Orange parades: ‘A virtual Twelfth? It’s pretty difficult’

Orders mark Battle of the Boyne – and of the Bug – ‘online, in your home or at your door’

Ten-year-old Jonathan Thompson is the youngest flute player with the William King Memorial Flute Band. He is practising outside his home in the Fountain in Derry. Photograph: Trevor McBride

Ten-year-old Jonathan Thompson is the youngest flute player with the William King Memorial Flute Band. He is practising outside his home in the Fountain in Derry. Photograph: Trevor McBride

 

As the newest – and youngest – member of the William King Memorial Flute Band, 10-year-old Jonathan Thompson should have been looking forward to marching in his first Twelfth of July parade.

Instead, like many bandsmen and members of the Orange Order in Northern Ireland and in the Republic, he will be celebrating the “Twelfth” not by marching through the streets, but by staying at home.

This year, the Grand Orange Lodge of Ireland is taking on the “Battle of the Bug”, as its social media campaign puts it, as well as marking the anniversary of the Battle of the Boyne. “It was clear from the medical evidence and what the [northern] Executive was saying, crowds spread coronavirus, and the biggest crowds on the street in Northern Ireland are for the Twelfth of July,” says the grand secretary of the Orange Order, the Reverend Mervyn Gibson.

Instead, the call is to celebrate “online, in your home or at your door”, although, in another anomaly this year, because it falls on a Sunday, the Twelfth will instead be celebrated on Monday 13th.

A four-day virtual programme of events is on the order’s website, and a new radio station, Radio Boyne, will broadcast music, speeches and services.

“It definitely won’t be the same,” says Kyle Thompson, the district master of the City of Londonderry No 4 Loyal Orange Lodge. “It is a bit disappointing, but over the last few months we haven’t been able to do all the things we would normally do, and it’s for the greater good. It’s the way it has to be.”

Cultural cornerstone

Just as for his younger brother Jonathan, the Twelfth has been part of Kyle Thompson’s life since he was a child. “It’s the cornerstone of the culture and history of our community and a celebration of our civil and religious freedoms, but it’s also a family occasion when people come together. There’s nothing else in the world like it.”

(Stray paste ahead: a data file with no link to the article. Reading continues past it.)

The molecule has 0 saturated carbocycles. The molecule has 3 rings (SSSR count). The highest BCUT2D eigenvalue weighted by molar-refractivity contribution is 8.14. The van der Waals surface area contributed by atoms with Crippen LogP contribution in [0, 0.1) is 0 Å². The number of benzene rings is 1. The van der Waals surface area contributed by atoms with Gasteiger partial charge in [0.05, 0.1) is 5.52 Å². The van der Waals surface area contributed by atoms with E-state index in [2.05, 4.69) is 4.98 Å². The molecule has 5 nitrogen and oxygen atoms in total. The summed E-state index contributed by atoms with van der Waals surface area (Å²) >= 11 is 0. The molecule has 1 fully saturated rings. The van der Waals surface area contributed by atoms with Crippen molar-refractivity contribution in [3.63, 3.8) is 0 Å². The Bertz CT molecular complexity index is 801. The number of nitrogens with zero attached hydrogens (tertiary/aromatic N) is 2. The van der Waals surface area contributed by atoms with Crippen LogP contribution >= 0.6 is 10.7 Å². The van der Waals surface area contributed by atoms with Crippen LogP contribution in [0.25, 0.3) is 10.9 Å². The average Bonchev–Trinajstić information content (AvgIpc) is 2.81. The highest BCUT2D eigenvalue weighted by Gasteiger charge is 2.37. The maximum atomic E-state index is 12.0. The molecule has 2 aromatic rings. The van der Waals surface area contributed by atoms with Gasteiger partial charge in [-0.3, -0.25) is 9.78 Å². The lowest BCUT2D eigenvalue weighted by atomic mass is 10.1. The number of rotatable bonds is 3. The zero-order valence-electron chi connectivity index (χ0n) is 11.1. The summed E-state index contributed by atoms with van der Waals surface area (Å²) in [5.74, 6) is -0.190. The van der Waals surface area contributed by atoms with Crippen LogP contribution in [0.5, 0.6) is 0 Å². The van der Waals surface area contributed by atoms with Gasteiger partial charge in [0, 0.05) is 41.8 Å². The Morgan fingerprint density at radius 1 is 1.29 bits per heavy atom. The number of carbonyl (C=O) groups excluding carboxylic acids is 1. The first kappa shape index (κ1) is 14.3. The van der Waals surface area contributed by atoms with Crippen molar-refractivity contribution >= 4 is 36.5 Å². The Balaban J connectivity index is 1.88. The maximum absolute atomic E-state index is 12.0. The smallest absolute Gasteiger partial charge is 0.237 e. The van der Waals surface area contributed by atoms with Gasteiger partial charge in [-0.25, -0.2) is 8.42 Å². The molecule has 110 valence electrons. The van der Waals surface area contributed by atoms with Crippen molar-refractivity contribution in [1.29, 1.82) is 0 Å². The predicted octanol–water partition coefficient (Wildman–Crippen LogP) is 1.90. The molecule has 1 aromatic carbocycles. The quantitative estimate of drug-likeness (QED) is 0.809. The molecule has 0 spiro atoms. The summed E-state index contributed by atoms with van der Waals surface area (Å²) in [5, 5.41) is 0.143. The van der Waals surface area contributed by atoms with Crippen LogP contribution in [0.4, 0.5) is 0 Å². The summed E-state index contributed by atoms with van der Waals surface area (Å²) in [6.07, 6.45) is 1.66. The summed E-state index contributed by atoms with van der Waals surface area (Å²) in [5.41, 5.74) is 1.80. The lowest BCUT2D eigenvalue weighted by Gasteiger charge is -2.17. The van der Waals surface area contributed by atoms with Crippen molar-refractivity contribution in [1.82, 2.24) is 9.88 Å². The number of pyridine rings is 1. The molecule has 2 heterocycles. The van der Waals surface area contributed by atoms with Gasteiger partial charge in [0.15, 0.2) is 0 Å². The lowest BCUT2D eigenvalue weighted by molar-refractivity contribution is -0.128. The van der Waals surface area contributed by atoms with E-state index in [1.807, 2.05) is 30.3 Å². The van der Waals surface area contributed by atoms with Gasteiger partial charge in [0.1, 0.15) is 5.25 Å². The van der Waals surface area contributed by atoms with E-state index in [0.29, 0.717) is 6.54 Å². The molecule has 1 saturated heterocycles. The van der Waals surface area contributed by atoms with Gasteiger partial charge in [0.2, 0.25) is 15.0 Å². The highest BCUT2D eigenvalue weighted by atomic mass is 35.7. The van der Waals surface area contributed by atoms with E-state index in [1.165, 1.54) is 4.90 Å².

Derek Moore agrees. “How do you do a virtual Twelfth?” he laughs. “It’s pretty difficult.” A senior member of the William King Memorial Flute Band, he is also co-ordinator of the North West Cultural Partnership, which runs the New Gate Arts and Culture Centre in Derry’s Fountain estate, the last remaining Protestant area on the city’s west bank.

Under normal circumstances, it runs a two-week festival each summer. This year, the New Gate Fringe festival team have put together a series of short films exploring how the Twelfth will be celebrated in Derry and Strabane. Other local events include an online Twelfth hosted by the nearby Sollus centre, in Bready, Co Tyrone.

More than 200 bands have made applications to the Parades Commission to hold small, socially distanced parades of no more than 30 people – the maximum number currently allowed to gather outside under the coronavirus regulations in force in Northern Ireland – in their local areas. But the bandsmen of the William King have decided to stay at home.

Cancellation was “totally the right decision”, says Moore. “The pandemic is not over, and there’s no way anybody should be on the streets. I’m married to a nurse, so I know.

“I understand people wanting to get out,” says Moore, “but we couldn’t control anything outside of the band, and we didn’t want to put anybody at risk. On the road you risk pulling a sizeable crowd along with you.”

He also had concerns over how the band would play their flutes safely. “Flutes could be the biggest spreader [of coronavirus]. There’s no such thing as social distancing for a flute. It’s a wind instrument which requires volume of sound.”

‘A bit of a buzz’

In Newbuildings, Co Derry, the Pride of Orange and Blue Flute Band will play in their local area. “People are set up to sit in their own home and wait for the band to come to them,” explains the band’s president, Kenny McFarland. He is confident the public will stay at home. “This is bringing the band to you.”

Other events to encourage people to stay indoors have also been organised, including a competition for the best-decorated house. “There are more houses decorated with flags, and there’s a bit of a buzz about the place now,” says McFarland.

“When it was cancelled people weren’t happy. They didn’t know what to do, because nobody has any expectation of not having the Twelfth. But once the rules moved to 30 people, that gave the bands an opportunity. People want to see and hear bands on the Twelfth.”

The number of bands applying to march rose following the controversy over the funeral of former IRA member Bobby Storey in Belfast on June 30th, which appeared to break both social-distancing guidelines and the coronavirus regulations.

Work also restarted at some bonfire sites in east Belfast, which had previously been cleared of wood following an agreement to call off the bonfires traditionally held on the Eleventh Night, though at least one of these sites has subsequently been cleared.

“My line has been, why repeat bad behaviour? If we’re saying that’s wrong, why would you want to repeat what’s wrong? I think it [the Storey funeral] was a disregard for people’s health as much as anything else, and we don’t want to repeat that mistake,” says Gibson.

He believes the majority will follow the rules. “No doubt there’ll be examples, people will say that was done, this was done, but I think the intent of the institutions and the bands and the wider unionist community is to celebrate within the regulations.”